Children’s Book Review by Susan Stephenson, www.thebookchook.com
From the publisher:
Sometimes Sophie worries — not during the day when she is busy with family and friends, but at night when everything is calm and quiet. Her family all try to help, but somehow they just make her worries worse. Until her mother thinks of a new approach … that might just involve an elephant or two! But wait, don’t think about purple elephants, whatever you do! Whimsical and humorous, this little girl’s story of finding a way to ease her worry resonates with children and parents everywhere.
Don’t Think About Purple Elephants is an excellent resource for social and emotional learning for parents and teachers.
Most of the time Sophie is a happy, well-adjusted child who enjoys school and friends. But at night she finds herself worrying about all sorts of seemingly simple things. Nothing her family does seems to help until Mum has an idea. She tells Sophie NOT to think about purple elephants. What’s the first thing you do when someone tells you not to think about something? Start thinking about it, right? So it’s not surprising when young Sophie finds her bedtime thoughts dancing with enchanting purple elephants rather than bogged down with anxieties. Whelan gives us a character kids will relate to in young Sophie, and deftly allows children to sort out their own conclusions on coping with anxiety. I know that even young worriers will enjoy the humour in the story as well as empathising with Sophie.
Jones provides lots to think about in her illustrations. I like the way she used a different palette on the worry pages, and showed us the way anxiety seemed to twist Sophie into knots. Children will enjoy locating and determining the cat’s role in the story, and love checking out the antics of all the friendly purple elephants, especially the way they interact with Sophie’s former worries.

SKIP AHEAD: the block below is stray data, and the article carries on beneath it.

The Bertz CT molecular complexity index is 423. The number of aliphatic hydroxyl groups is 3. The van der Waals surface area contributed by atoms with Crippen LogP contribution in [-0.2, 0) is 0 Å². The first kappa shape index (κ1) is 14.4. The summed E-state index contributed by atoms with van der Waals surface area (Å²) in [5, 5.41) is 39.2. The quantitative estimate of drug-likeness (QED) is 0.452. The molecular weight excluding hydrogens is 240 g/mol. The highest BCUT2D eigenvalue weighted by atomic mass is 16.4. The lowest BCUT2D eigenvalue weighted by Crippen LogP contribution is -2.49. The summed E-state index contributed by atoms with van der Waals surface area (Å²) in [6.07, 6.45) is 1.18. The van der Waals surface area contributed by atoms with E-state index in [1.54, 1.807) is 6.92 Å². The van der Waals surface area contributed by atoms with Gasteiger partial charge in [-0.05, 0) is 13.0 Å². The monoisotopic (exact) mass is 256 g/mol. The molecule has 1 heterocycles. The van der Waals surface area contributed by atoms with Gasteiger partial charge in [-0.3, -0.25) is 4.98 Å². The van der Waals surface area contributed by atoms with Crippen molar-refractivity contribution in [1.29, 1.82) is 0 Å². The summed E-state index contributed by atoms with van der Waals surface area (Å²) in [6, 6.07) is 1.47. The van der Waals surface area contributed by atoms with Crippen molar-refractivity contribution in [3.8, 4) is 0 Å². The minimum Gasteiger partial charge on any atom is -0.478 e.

Have you noticed that it’s often the very intelligent and sensitive kids who are tortured by fears and anxieties? Somehow that very quality of imagination and creativity that we prize in kids can have a negative aspect as it amplifies worrying situations for them. Where one child can read about tsunamis and be mildly interested, an anxious child immediately starts checking for higher ground and straining for the crash of waves. There are things we can do as parents and teachers to help such children - and one of those is to suggest coping mechanisms. Luckily this is where a children’s picture book can help. One of the many wonderful aspects to children’s literature is that they expose kids to new points of view in an accessible and entertaining way. By reading of Sophie’s problems and her solution, children may experiment to see if it will help them too. My hope for every anxious child is that they too will have a phalanx of purple elephants to NOT think about.
Check out the teaching notes on the Purple Elephants website.
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